How to start up a dental lab

Woman with brown hair in blue scrubs using dental equipment

Dental laboratories construct a range of bespoke appliances according to prescriptions written out by dentists. Get the essentials for starting up and running your own dental lab in our practical guide.

Research your target market

Estimating demand

It's very important to find out whether there will be a demand for the laboratory services you propose to offer.

If you are planning to target a local market you will need a 'pool' of potential customers to whom you can advertise your services. For example your lab will need to be located in a town or city where there will be many dental practices nearby who will need your services on a regular basis. According to the Dental Laboratories Association (DLA) an average lab might have around 25 account dental practice customers.

You could make up some samples of your work, together with a price list, and approach as many practices as possible to let them know about your new business and the services you can provide. Bear in mind that they will already deal with a dental lab (which may be overseas) so you'll need to demonstrate to them that you can provide a superior service.

Remember, rather than trying to compete just on price, it is better for the profitability of your business if you can persuade customers to choose your laboratory because of the excellent service, reliability and quality that you offer. Don't forget to let them know if you participate in the British Bite Mark (BBM) initiative - dental practices using BBM-registered labs can reassure their patients that their dental appliance has been manufactured in the UK to a high standard.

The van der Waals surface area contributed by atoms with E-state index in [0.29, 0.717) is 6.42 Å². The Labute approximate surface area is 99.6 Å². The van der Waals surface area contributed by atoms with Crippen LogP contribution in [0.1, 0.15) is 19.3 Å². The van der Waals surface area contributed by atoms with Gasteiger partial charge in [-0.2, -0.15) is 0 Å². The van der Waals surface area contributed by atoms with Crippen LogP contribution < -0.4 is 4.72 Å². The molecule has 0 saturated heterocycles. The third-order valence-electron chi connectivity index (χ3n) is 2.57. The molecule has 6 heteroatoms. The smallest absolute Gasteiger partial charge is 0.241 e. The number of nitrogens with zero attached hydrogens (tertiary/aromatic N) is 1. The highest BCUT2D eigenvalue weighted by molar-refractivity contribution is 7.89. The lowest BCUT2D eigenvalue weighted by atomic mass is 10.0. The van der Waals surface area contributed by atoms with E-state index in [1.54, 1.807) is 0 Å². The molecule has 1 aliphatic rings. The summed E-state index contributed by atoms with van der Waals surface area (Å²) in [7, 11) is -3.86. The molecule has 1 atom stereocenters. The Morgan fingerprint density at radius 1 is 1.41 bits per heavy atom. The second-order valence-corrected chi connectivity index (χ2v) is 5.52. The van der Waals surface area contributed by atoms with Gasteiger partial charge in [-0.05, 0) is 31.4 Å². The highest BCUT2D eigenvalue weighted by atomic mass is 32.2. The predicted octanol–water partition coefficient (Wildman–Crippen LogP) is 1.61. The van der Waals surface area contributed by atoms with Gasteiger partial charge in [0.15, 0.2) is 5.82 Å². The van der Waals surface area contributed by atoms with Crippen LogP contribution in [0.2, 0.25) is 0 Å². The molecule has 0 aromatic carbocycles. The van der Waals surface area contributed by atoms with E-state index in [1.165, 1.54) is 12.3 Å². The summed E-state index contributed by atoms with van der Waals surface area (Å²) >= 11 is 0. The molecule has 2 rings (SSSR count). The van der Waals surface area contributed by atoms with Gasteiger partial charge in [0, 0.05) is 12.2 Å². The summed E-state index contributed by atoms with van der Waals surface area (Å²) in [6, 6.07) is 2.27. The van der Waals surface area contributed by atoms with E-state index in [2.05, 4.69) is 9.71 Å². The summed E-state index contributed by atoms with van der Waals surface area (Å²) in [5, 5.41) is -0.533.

When you are discussing your tariff with your prospective dental practice customers, you could take the opportunity to discuss:

  • what their requirements are likely to be - this would give you the opportunity to make contact with specialist labs if necessary who could do work that you won't undertake in-house
  • how frequently they are likely to require your services
  • whether the work is likely to be mainly NHS, mainly private, or a mix of the two
  • how quickly you will be able to complete each job
  • your policy on remakes

You could also ask them what they think of your pricing and terms and whether they have any suggestions for improvements or enhancements to the service you have outlined to them.

Use the Record sheet to help you record the responses of the dentists you talk to.